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International News

Why India Escaped Worst of Disease

May 25, 2006

With its low rate of condom use, a large population of migrant workers and truckers who partronize prostitutes, and an inconsistent health infrastructure, India seemed to have all the ingredients for an African-style AIDS pandemic. But expert predictions failed to take into account an apparently crucial factor: Indian women typically do not have sex partners outside marriage. HIV did decimate the ranks of sex workers, who then transmitted it to their clients, who in turn infected their wives, but the disease appears to have stopped with them. "That's sort of a dead end, because multipartner sex among women is not very high," said Rajesh Kumar, chief of the School of Public Health at the Post Graduate Institute of Medical Education and Research in Chandigarh, India. A government survey found just 2 percent of Indian women reported sex outside their marriage in the past year. In addition, studies credit increased condom use for a drop in new infections, said Kumar.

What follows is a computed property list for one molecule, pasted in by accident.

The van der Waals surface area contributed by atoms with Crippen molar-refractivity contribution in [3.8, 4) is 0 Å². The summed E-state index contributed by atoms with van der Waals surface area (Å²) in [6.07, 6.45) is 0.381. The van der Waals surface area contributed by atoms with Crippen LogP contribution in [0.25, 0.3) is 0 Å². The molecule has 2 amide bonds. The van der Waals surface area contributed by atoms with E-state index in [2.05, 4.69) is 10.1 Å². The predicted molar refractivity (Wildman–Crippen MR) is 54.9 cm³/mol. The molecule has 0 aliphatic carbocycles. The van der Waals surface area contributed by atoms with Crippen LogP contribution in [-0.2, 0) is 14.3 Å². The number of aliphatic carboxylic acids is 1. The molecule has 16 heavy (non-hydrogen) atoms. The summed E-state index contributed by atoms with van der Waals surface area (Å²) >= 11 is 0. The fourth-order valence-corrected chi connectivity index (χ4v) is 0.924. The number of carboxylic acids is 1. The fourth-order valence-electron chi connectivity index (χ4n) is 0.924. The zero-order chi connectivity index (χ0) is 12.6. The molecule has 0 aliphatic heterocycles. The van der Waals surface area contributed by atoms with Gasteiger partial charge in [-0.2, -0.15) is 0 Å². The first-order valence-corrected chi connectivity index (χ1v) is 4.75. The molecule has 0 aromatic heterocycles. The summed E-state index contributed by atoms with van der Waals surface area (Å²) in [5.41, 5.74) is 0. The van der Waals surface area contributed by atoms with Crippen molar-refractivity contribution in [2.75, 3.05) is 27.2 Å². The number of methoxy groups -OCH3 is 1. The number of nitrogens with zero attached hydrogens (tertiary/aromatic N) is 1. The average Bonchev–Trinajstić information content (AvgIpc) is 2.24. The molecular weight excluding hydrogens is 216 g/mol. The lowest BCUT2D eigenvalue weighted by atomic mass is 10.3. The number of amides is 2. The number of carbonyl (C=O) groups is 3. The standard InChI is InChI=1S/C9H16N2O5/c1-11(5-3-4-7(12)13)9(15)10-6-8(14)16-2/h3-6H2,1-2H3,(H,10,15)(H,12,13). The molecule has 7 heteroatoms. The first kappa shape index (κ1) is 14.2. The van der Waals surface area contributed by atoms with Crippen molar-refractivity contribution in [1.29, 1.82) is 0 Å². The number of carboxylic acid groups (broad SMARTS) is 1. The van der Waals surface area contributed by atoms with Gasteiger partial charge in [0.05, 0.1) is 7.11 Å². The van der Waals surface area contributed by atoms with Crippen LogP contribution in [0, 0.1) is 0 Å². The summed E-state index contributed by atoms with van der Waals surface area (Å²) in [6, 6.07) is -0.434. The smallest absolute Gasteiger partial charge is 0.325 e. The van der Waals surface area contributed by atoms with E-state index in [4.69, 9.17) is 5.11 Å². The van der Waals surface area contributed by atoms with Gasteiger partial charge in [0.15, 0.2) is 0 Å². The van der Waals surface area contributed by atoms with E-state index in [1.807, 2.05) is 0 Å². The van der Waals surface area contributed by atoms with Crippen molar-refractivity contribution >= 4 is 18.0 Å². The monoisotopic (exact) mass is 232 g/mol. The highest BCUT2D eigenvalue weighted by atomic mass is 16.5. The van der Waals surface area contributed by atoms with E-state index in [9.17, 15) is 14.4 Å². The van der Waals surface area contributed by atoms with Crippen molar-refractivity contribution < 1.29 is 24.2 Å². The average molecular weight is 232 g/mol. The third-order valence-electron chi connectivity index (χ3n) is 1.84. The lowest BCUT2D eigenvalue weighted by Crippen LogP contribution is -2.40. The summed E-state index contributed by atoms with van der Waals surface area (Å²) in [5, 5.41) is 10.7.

Back to other news for May 25, 2006

Adapted from:
Kansas City Star
05.25.06; Ken Moritsugu


  
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This article was provided by CDC National Prevention Information Network. It is a part of the publication CDC HIV/Hepatitis/STD/TB Prevention News Update.
 
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